Colorado Symphony showcases Beethoven's "Eroica" Symphony, the masterwork that changed the idea of what a symphony could be, in two different formatsThe Colorado Symphony celebrates one of the most fundamentally important works in the repertoire, Beethoven's Symphony No. 3 in E-flat major, "Eroica," in three upcoming concerts that promise to entertain, enlighten and inspire. On Friday, March 23 at 7:30 p.m., resident conductor Scott O'Neil highlights the "Eroica" Symphony as part of the Colorado Symphony's popular Inside the Score series. Designed for newcomers to classical music as well as returning concertgoers, Friday's performance will deconstruct this revolutionary work that was both huge in scale and daunting for listeners at its 1804 premiere. Then, on Saturday, March 24 at 7:30 p.m. and Sunday, March 25 at 2:30 p.m., the Colorado Symphony presents a Masterworks concert program featuring Beethoven's Symphony No. 3, "Eroica," as well as Kodály's Dances of Galánta and Haydn's Symphony No. 22 in E-flat major, "The Philosopher." Tickets are on sale now.
At Friday's Inside the Score performance, O'Neil and the musicians of the orchestra will explore Beethoven's "Eroica" through stunning visuals, musical sound bytes and clever anecdotes, and delve into the relationship with Napoleon, to whom the symphony was originally dedicated. Beethoven's "Eroica" marked the first time a composer "projected" himself as the hero of his own story. Musically, the symphony questions what it means to be human. From the first movement's energy and hope, to the third movement's joy, to the final fifth movement's unforgettable ending, Beethoven's "Eroica" was like nothing ever heard before. Inside the Score concertgoers will gain a deeper understanding of how this symphony caused such a sensation and why it remains a supreme test for any orchestra more than 200 years after its premiere.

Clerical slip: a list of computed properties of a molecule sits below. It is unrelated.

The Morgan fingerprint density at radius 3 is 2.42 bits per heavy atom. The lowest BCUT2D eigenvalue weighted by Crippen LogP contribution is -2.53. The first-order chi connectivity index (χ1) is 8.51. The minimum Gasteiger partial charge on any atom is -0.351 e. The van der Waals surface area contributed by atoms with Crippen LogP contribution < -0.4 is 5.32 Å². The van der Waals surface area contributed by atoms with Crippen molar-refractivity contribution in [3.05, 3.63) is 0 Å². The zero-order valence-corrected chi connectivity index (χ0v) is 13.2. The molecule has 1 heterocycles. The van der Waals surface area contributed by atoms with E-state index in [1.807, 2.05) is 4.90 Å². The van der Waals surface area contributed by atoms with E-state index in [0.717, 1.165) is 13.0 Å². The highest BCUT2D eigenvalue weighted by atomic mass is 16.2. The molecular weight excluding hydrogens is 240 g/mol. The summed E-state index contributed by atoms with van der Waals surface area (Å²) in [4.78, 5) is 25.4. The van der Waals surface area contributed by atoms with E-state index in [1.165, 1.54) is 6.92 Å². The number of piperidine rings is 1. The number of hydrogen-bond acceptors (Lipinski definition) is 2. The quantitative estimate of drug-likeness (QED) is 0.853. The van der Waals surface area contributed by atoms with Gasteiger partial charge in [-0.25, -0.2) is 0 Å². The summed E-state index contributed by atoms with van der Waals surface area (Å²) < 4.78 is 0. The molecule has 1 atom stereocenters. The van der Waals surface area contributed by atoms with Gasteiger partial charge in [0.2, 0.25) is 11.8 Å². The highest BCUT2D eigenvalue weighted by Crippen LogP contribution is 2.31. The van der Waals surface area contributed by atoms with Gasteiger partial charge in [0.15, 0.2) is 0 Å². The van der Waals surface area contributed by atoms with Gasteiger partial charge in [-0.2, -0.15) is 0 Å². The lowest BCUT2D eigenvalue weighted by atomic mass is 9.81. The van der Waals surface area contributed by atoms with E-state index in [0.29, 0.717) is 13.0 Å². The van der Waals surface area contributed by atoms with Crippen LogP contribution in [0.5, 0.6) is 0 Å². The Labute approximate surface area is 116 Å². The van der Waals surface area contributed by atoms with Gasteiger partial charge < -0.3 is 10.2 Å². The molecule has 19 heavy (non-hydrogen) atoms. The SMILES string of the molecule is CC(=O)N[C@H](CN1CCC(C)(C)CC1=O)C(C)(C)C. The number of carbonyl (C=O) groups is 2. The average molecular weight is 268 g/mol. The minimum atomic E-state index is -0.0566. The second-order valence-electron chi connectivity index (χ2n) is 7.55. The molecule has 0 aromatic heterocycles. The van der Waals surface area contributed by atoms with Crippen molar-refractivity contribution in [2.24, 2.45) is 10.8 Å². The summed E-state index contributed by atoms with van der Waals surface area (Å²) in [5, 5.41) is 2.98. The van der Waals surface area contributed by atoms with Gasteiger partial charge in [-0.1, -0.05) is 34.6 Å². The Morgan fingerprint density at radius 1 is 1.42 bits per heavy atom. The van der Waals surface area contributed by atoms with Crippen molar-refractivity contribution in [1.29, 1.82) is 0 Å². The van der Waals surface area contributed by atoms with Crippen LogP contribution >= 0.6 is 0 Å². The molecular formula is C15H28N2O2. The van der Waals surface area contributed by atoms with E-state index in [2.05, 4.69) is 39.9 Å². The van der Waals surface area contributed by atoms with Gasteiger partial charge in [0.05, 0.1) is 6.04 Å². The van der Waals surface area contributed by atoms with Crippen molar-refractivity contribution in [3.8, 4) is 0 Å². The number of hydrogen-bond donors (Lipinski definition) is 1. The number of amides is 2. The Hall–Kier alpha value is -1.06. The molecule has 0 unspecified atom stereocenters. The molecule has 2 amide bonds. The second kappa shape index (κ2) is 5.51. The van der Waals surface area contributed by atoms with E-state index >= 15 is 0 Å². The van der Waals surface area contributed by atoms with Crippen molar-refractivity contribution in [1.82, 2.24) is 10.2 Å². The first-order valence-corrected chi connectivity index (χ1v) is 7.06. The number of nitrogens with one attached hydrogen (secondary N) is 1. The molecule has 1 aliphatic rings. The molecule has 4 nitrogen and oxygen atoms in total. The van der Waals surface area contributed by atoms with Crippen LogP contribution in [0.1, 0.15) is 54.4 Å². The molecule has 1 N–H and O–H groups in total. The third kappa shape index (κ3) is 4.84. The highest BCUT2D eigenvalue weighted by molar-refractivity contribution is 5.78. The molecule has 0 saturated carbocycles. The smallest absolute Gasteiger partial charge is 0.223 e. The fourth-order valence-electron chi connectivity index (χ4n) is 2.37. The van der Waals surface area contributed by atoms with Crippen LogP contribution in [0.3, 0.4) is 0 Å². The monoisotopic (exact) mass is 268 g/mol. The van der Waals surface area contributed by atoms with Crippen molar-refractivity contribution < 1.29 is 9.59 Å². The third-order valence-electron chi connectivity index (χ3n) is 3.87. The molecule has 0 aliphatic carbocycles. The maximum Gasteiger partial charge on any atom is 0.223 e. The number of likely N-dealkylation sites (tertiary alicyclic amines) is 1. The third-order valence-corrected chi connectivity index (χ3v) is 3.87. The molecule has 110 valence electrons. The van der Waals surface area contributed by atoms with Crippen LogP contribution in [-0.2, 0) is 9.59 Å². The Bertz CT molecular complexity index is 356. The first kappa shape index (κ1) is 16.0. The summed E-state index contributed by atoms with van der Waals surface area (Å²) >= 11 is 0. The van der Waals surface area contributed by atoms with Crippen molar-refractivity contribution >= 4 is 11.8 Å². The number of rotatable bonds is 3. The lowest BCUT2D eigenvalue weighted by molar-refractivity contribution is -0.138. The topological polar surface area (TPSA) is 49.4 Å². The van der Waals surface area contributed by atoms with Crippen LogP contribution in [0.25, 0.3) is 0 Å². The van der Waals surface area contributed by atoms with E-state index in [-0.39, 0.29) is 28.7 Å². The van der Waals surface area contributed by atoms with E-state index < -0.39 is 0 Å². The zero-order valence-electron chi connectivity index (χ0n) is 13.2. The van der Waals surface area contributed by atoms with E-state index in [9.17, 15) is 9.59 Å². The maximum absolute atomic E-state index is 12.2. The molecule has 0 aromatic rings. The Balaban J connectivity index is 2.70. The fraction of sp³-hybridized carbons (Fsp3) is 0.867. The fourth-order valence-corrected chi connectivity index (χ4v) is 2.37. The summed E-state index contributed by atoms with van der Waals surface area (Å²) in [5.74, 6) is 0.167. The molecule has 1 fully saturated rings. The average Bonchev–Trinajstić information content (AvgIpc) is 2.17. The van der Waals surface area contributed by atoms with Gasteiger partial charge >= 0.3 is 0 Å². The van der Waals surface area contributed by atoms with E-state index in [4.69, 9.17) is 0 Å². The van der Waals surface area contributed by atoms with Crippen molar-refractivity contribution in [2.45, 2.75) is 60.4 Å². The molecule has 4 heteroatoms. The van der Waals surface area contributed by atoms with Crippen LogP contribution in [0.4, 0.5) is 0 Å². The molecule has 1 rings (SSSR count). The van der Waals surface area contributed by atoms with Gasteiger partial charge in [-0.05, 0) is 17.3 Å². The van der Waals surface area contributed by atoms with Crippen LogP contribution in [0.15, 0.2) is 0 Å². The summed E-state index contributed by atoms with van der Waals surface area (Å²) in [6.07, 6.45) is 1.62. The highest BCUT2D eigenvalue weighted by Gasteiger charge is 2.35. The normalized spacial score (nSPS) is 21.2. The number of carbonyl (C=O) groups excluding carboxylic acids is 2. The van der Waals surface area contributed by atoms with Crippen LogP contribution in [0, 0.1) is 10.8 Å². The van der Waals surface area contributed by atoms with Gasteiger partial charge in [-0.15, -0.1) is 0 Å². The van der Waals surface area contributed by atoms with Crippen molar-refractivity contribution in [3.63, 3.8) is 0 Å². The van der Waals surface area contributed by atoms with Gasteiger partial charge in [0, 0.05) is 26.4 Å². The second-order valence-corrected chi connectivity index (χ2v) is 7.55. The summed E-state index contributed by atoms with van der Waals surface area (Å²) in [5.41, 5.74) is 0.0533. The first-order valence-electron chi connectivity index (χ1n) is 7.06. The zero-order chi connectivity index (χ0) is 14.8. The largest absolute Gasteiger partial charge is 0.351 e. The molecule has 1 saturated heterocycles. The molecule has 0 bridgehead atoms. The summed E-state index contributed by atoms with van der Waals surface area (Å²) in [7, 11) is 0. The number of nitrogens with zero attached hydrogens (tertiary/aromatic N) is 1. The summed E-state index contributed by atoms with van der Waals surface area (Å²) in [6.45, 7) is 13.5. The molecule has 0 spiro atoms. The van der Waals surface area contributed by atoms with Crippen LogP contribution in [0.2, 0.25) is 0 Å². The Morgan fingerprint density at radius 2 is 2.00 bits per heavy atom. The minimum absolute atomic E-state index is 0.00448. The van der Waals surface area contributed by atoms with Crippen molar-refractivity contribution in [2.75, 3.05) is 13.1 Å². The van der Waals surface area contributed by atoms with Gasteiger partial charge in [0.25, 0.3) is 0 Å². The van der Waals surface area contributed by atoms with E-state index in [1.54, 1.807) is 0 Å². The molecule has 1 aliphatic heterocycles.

At Saturday's and Sunday's Masterworks concerts, audiences will enjoy Haydn's extraordinary Symphony No. 22 in E-flat, "The Philosopher." It earns its nickname thanks to the formality of the music and use of the "tick-tock" effect, and remains one of the most popular of Haydn's early symphonies. Accompanying the Haydn and Beethoven symphonies on the concert program is Kodály's spirited Dances of Galánta, which takes inspiration from the folk music of Kodály's hometown of Galánta in Hungary (now Slovakia). Taking inspiration from gypsy dances and songs, Kodály captured the essence of the beloved favorite music of his childhood and transformed it into one of the most enjoyable works in the repertoire.
Tickets: Tickets are on sale now at www.coloradosymphony.org, the Colorado Symphony Box Office: (303) 623-7876 or (877) 292-7979 or in-person in the lobby of Boettcher Concert Hall in the Denver Performing Arts Complex. Hours are Monday to Friday from 10 a.m. to 6 p.m. and Saturday from 12 p.m. to 6 p.m.